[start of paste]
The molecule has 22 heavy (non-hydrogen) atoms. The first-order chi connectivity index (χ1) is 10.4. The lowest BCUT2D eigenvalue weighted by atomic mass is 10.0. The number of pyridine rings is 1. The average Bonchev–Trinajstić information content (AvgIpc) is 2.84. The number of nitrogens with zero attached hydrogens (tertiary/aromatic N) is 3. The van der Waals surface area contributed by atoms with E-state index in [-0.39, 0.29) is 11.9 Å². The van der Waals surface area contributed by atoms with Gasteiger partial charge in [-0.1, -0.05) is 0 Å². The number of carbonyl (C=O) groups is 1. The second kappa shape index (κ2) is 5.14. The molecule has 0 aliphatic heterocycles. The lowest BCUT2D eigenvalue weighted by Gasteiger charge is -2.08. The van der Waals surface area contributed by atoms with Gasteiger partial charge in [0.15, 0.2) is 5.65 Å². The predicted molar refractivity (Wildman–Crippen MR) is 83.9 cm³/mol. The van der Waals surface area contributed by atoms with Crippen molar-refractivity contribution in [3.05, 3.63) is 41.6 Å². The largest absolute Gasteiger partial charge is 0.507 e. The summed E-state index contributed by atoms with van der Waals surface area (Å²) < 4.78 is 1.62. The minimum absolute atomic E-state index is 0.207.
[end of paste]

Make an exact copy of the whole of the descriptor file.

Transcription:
The molecule has 22 heavy (non-hydrogen) atoms. The first-order chi connectivity index (χ1) is 10.4. The lowest BCUT2D eigenvalue weighted by atomic mass is 10.0. The number of pyridine rings is 1. The average Bonchev–Trinajstić information content (AvgIpc) is 2.84. The number of nitrogens with zero attached hydrogens (tertiary/aromatic N) is 3. The van der Waals surface area contributed by atoms with E-state index in [-0.39, 0.29) is 11.9 Å². The van der Waals surface area contributed by atoms with Gasteiger partial charge in [-0.1, -0.05) is 0 Å². The number of carbonyl (C=O) groups is 1. The second kappa shape index (κ2) is 5.14. The molecule has 0 aliphatic heterocycles. The lowest BCUT2D eigenvalue weighted by Gasteiger charge is -2.08. The van der Waals surface area contributed by atoms with Gasteiger partial charge in [0.15, 0.2) is 5.65 Å². The predicted molar refractivity (Wildman–Crippen MR) is 83.9 cm³/mol. The van der Waals surface area contributed by atoms with Crippen molar-refractivity contribution in [3.05, 3.63) is 41.6 Å². The largest absolute Gasteiger partial charge is 0.507 e. The summed E-state index contributed by atoms with van der Waals surface area (Å²) < 4.78 is 1.62. The minimum absolute atomic E-state index is 0.207.